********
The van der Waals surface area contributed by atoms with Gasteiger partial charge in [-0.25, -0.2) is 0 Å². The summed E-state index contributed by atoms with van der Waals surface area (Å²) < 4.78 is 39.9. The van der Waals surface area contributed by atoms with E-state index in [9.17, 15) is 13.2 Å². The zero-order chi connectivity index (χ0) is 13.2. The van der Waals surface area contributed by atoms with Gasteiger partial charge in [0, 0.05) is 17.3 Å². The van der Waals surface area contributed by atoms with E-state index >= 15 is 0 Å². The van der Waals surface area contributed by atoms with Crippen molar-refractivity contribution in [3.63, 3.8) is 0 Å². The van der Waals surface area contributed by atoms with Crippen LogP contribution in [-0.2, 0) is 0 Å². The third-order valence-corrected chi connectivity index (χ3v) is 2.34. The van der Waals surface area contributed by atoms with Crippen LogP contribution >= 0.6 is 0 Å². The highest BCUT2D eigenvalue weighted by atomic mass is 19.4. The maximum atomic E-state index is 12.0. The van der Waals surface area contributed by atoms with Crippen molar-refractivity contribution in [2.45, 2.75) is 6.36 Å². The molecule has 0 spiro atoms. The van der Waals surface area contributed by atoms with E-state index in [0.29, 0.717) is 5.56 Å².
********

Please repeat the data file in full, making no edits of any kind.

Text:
The van der Waals surface area contributed by atoms with Gasteiger partial charge in [-0.25, -0.2) is 0 Å². The summed E-state index contributed by atoms with van der Waals surface area (Å²) < 4.78 is 39.9. The van der Waals surface area contributed by atoms with E-state index in [9.17, 15) is 13.2 Å². The zero-order chi connectivity index (χ0) is 13.2. The van der Waals surface area contributed by atoms with Gasteiger partial charge in [0, 0.05) is 17.3 Å². The van der Waals surface area contributed by atoms with E-state index >= 15 is 0 Å². The van der Waals surface area contributed by atoms with Crippen molar-refractivity contribution in [3.63, 3.8) is 0 Å². The van der Waals surface area contributed by atoms with Crippen LogP contribution in [-0.2, 0) is 0 Å². The third-order valence-corrected chi connectivity index (χ3v) is 2.34. The van der Waals surface area contributed by atoms with Crippen LogP contribution >= 0.6 is 0 Å². The highest BCUT2D eigenvalue weighted by atomic mass is 19.4. The maximum atomic E-state index is 12.0. The van der Waals surface area contributed by atoms with Crippen molar-refractivity contribution in [2.45, 2.75) is 6.36 Å². The molecule has 0 spiro atoms. The van der Waals surface area contributed by atoms with E-state index in [0.29, 0.717) is 5.56 Å².